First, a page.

The FDA has asked all stores selling Zantac and all people using Zantac to stop immediately. The Food and Drug Administration says the acid reflux and heartburn drug may contain a human carcinogen. The contaminant known as N-Nitrosodimethylamine, or NDMA, poses a risk to human health. The PubChem website explains the dangers of NDMA:

N-Nitrosodimethylamine is a volatile, combustible, yellow, oily liquid nitrosamine with a faint characteristic odor that decomposes when exposed to light and emits toxic fumes of nitrogen oxides when heated to decomposition. N-Nitrosodimethylamine is primarily used in laboratory research to induce tumors in experimental animals.

Not all samples tested contained elevated levels of NDMA, but levels can increase depending on how the product is stored. In higher temperatures the contaminant increases more than lower temperatures. The FDA has been testing the product for carcinogen levels and human safety and alerting the public of possible dangers since September of 2019.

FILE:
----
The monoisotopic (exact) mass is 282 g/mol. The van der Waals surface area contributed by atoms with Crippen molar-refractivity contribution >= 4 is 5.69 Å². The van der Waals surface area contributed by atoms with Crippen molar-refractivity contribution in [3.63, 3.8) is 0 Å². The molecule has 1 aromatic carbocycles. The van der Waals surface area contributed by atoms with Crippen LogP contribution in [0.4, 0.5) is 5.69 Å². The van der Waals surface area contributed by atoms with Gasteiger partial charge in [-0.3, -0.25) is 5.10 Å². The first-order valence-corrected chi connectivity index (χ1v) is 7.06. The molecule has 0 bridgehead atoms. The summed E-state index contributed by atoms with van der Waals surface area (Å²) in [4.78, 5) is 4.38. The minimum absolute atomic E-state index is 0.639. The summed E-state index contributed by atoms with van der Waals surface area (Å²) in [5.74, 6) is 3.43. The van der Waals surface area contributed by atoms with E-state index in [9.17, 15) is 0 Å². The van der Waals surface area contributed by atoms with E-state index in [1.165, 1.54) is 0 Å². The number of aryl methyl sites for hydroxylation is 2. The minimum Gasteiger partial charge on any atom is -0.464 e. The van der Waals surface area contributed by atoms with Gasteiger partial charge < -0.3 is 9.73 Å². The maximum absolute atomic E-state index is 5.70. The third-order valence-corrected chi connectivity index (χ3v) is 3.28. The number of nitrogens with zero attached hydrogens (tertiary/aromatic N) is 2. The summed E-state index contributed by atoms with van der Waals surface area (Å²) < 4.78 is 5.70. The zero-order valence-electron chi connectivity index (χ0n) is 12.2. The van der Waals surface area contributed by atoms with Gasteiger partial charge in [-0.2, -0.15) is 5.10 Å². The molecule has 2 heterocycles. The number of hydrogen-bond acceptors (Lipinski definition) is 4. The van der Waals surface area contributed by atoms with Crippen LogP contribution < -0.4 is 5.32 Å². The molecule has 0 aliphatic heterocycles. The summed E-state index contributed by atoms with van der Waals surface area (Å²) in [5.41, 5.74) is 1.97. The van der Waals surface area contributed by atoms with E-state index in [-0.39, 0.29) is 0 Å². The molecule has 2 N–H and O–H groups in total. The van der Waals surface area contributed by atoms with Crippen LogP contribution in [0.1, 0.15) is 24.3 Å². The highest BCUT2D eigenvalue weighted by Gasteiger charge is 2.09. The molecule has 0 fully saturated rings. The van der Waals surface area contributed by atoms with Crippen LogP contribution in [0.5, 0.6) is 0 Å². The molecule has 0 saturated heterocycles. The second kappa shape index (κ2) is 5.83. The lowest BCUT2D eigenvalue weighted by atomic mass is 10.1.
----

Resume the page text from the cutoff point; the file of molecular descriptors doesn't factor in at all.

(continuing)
The FDA recommends consumers dispose of any remaining Zantac drugs and switch to another recommended option if needed. The FDA says Pepcid, Prilosec, and Nexium are acceptable alternatives. CNN reported last year that Walgreens, Walmart, and CVS had already pulled the product from shelves due to concerns.

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